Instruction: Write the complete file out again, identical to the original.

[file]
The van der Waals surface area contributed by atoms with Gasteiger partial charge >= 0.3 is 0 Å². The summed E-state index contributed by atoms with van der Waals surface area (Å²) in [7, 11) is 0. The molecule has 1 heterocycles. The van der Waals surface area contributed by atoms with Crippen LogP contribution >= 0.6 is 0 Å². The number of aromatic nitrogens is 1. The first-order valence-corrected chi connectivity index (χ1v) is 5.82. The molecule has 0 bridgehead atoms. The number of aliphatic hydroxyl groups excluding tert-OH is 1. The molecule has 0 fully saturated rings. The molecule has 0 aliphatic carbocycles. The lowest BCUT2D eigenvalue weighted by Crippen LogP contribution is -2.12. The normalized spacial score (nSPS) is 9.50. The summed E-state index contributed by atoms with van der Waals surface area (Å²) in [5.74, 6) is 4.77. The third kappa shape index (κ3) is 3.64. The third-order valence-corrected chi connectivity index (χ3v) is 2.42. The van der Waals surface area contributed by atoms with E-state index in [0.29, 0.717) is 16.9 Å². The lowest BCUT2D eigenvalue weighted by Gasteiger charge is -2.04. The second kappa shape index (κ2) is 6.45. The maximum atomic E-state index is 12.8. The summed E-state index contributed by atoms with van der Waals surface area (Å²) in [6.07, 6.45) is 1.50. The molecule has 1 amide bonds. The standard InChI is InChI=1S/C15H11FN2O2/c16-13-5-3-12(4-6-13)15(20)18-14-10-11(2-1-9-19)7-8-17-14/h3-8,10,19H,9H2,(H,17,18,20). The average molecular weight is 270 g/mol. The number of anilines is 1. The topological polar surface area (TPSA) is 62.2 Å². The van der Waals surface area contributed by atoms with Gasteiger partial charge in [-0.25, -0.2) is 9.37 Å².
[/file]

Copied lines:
The van der Waals surface area contributed by atoms with Gasteiger partial charge >= 0.3 is 0 Å². The summed E-state index contributed by atoms with van der Waals surface area (Å²) in [7, 11) is 0. The molecule has 1 heterocycles. The van der Waals surface area contributed by atoms with Crippen LogP contribution >= 0.6 is 0 Å². The number of aromatic nitrogens is 1. The first-order valence-corrected chi connectivity index (χ1v) is 5.82. The molecule has 0 bridgehead atoms. The number of aliphatic hydroxyl groups excluding tert-OH is 1. The molecule has 0 fully saturated rings. The molecule has 0 aliphatic carbocycles. The lowest BCUT2D eigenvalue weighted by Crippen LogP contribution is -2.12. The normalized spacial score (nSPS) is 9.50. The summed E-state index contributed by atoms with van der Waals surface area (Å²) in [5.74, 6) is 4.77. The third kappa shape index (κ3) is 3.64. The third-order valence-corrected chi connectivity index (χ3v) is 2.42. The van der Waals surface area contributed by atoms with E-state index in [0.29, 0.717) is 16.9 Å². The lowest BCUT2D eigenvalue weighted by Gasteiger charge is -2.04. The second kappa shape index (κ2) is 6.45. The maximum atomic E-state index is 12.8. The summed E-state index contributed by atoms with van der Waals surface area (Å²) in [6.07, 6.45) is 1.50. The molecule has 1 amide bonds. The standard InChI is InChI=1S/C15H11FN2O2/c16-13-5-3-12(4-6-13)15(20)18-14-10-11(2-1-9-19)7-8-17-14/h3-8,10,19H,9H2,(H,17,18,20). The average molecular weight is 270 g/mol. The number of anilines is 1. The topological polar surface area (TPSA) is 62.2 Å². The van der Waals surface area contributed by atoms with Gasteiger partial charge in [-0.25, -0.2) is 9.37 Å².